If we move quickly and dramatically to a public transportation system—more buses, high speed rail, light rail, and the like—all this will do is decrease the amount of traffic on our existing roads and bridges. This more favorable than business as usual but it won’t solve the fundamental problem. This, of course, is because these transportation options do not arrive at your home—or anybody else’s. We would still need to be able to walk and bike on something from our homes to whatever system we developed. These measures to lessen our impact on our existing system will buy us time. But if we are honest with ourselves, we are already doing these things with minimal effect on greenhouse gas emissions.

Back in the 1950’s some folks were thinking everyone would have helicopters instead of road vehicles. This might work if helicopters weren’t out of the price range of all but the very rich, and if our air traffic issues wouldn’t soon overwhelm us. Drones aren’t going to work either. However smart and cheap we make them, they are still going to fill our skies if everyone has one. 

Many experts say we can do a lot more to make our present transportation system less vulnerable to Climate Change and less likely to contribute to this warming crisis. We can use active transportation (walking and bicycling) for short distances—about 6.5 miles, which constitutes most of our personal driving. We could increase fuel efficiency; increase gasoline taxes, increase public transportation, decrease building in the suburbs, car pool, and many other things to lighten the carbon footprint of our present transportation system. It is possible that we could change our attitudes about traveling, like conducting online meet-ups instead of meeting in person. Maybe we could send our transportation system deep underground, a newfangled subway or something, where its carbon emissions and environmental disruptions could be better controlled.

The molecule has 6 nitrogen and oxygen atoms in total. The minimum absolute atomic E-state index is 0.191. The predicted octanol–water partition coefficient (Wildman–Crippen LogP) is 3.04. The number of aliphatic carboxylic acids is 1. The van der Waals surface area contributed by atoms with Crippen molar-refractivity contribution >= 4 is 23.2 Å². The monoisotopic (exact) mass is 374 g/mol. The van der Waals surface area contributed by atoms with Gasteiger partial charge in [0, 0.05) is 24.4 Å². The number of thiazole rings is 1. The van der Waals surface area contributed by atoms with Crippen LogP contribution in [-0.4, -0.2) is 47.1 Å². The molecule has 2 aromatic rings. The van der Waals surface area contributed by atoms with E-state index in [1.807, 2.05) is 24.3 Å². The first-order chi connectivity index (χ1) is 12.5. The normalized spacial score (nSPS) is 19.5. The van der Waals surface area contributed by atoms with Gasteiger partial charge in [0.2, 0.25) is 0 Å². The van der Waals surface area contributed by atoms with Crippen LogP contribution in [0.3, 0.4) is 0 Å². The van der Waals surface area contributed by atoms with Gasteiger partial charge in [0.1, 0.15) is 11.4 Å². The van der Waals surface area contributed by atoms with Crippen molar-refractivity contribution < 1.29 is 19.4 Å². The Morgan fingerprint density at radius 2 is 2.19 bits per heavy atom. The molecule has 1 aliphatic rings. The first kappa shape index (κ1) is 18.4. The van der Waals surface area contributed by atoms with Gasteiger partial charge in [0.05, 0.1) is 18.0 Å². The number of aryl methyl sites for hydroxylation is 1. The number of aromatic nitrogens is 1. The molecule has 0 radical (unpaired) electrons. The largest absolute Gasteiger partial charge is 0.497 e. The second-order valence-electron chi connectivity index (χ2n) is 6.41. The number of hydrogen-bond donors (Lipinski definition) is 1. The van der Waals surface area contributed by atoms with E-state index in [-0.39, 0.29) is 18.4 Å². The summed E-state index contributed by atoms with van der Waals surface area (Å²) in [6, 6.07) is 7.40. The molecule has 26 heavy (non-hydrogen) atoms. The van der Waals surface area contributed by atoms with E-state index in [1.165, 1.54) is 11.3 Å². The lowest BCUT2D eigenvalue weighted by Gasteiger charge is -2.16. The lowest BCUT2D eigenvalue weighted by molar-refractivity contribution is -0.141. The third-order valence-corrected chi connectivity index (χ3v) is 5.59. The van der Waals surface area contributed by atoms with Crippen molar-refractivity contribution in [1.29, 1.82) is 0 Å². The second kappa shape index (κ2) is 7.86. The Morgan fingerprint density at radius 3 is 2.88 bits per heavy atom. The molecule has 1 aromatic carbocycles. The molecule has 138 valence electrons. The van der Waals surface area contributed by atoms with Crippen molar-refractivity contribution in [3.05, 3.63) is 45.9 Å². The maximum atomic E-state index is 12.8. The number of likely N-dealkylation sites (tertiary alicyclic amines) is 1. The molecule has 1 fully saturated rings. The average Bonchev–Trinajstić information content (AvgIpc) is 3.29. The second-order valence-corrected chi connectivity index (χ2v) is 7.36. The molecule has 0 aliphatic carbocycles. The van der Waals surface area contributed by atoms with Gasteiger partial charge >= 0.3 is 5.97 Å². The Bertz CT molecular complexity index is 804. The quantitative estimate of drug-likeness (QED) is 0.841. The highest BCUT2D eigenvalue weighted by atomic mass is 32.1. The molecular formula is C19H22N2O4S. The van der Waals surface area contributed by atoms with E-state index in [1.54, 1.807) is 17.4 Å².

But remember (again), when given a choice most folks will drive their own vehicles, thank you very much. While in Portland, Oregon recently I couldn’t help noticing how many cars clogged the streets in a city that represents one of our country’s most advanced public and active transportation options. Although a lot of folks in Portland could live without a car, they don’t.